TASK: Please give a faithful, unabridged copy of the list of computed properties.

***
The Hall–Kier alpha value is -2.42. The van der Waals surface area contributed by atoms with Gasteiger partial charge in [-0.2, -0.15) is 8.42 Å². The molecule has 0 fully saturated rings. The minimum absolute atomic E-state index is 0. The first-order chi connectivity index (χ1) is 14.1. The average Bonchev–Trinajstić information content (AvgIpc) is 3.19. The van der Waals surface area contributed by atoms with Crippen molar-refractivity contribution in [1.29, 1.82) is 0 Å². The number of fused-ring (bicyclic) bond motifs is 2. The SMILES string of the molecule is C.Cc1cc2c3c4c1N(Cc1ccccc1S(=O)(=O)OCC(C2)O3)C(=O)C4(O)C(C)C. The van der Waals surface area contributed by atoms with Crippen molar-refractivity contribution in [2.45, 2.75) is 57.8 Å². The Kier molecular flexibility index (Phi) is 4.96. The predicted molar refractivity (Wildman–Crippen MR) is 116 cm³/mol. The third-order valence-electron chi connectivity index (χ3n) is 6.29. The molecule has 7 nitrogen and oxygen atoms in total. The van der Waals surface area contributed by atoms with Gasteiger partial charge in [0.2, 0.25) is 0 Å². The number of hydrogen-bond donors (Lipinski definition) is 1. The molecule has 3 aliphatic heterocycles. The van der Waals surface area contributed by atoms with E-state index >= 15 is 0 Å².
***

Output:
The Hall–Kier alpha value is -2.42. The van der Waals surface area contributed by atoms with Gasteiger partial charge in [-0.2, -0.15) is 8.42 Å². The molecule has 0 fully saturated rings. The minimum absolute atomic E-state index is 0. The first-order chi connectivity index (χ1) is 14.1. The average Bonchev–Trinajstić information content (AvgIpc) is 3.19. The van der Waals surface area contributed by atoms with Crippen molar-refractivity contribution in [1.29, 1.82) is 0 Å². The number of fused-ring (bicyclic) bond motifs is 2. The SMILES string of the molecule is C.Cc1cc2c3c4c1N(Cc1ccccc1S(=O)(=O)OCC(C2)O3)C(=O)C4(O)C(C)C. The van der Waals surface area contributed by atoms with Crippen molar-refractivity contribution in [2.45, 2.75) is 57.8 Å². The Kier molecular flexibility index (Phi) is 4.96. The predicted molar refractivity (Wildman–Crippen MR) is 116 cm³/mol. The third-order valence-electron chi connectivity index (χ3n) is 6.29. The molecule has 7 nitrogen and oxygen atoms in total. The van der Waals surface area contributed by atoms with Gasteiger partial charge in [0.2, 0.25) is 0 Å². The number of hydrogen-bond donors (Lipinski definition) is 1. The molecule has 3 aliphatic heterocycles. The van der Waals surface area contributed by atoms with E-state index >= 15 is 0 Å².